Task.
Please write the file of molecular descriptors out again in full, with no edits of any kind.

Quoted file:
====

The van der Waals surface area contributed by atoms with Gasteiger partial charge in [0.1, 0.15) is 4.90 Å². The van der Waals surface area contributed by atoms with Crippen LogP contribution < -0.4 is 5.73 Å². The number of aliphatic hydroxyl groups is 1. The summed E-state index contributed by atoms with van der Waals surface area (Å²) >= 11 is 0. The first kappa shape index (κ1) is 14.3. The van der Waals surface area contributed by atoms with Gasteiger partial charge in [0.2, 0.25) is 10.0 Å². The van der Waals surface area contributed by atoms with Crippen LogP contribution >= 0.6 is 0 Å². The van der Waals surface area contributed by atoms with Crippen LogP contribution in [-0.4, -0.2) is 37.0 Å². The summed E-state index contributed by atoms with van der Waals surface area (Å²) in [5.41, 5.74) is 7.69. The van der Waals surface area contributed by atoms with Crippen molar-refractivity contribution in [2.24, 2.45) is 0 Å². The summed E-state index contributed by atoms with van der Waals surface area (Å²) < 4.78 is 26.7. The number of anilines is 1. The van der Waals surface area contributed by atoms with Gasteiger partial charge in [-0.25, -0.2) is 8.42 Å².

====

The van der Waals surface area contributed by atoms with Gasteiger partial charge in [0.1, 0.15) is 4.90 Å². The van der Waals surface area contributed by atoms with Crippen LogP contribution < -0.4 is 5.73 Å². The number of aliphatic hydroxyl groups is 1. The summed E-state index contributed by atoms with van der Waals surface area (Å²) >= 11 is 0. The first kappa shape index (κ1) is 14.3. The van der Waals surface area contributed by atoms with Gasteiger partial charge in [0.2, 0.25) is 10.0 Å². The van der Waals surface area contributed by atoms with Crippen LogP contribution >= 0.6 is 0 Å². The van der Waals surface area contributed by atoms with Crippen LogP contribution in [-0.4, -0.2) is 37.0 Å². The summed E-state index contributed by atoms with van der Waals surface area (Å²) in [5.41, 5.74) is 7.69. The van der Waals surface area contributed by atoms with Crippen molar-refractivity contribution in [2.24, 2.45) is 0 Å². The summed E-state index contributed by atoms with van der Waals surface area (Å²) < 4.78 is 26.7. The number of anilines is 1. The van der Waals surface area contributed by atoms with Gasteiger partial charge in [-0.25, -0.2) is 8.42 Å².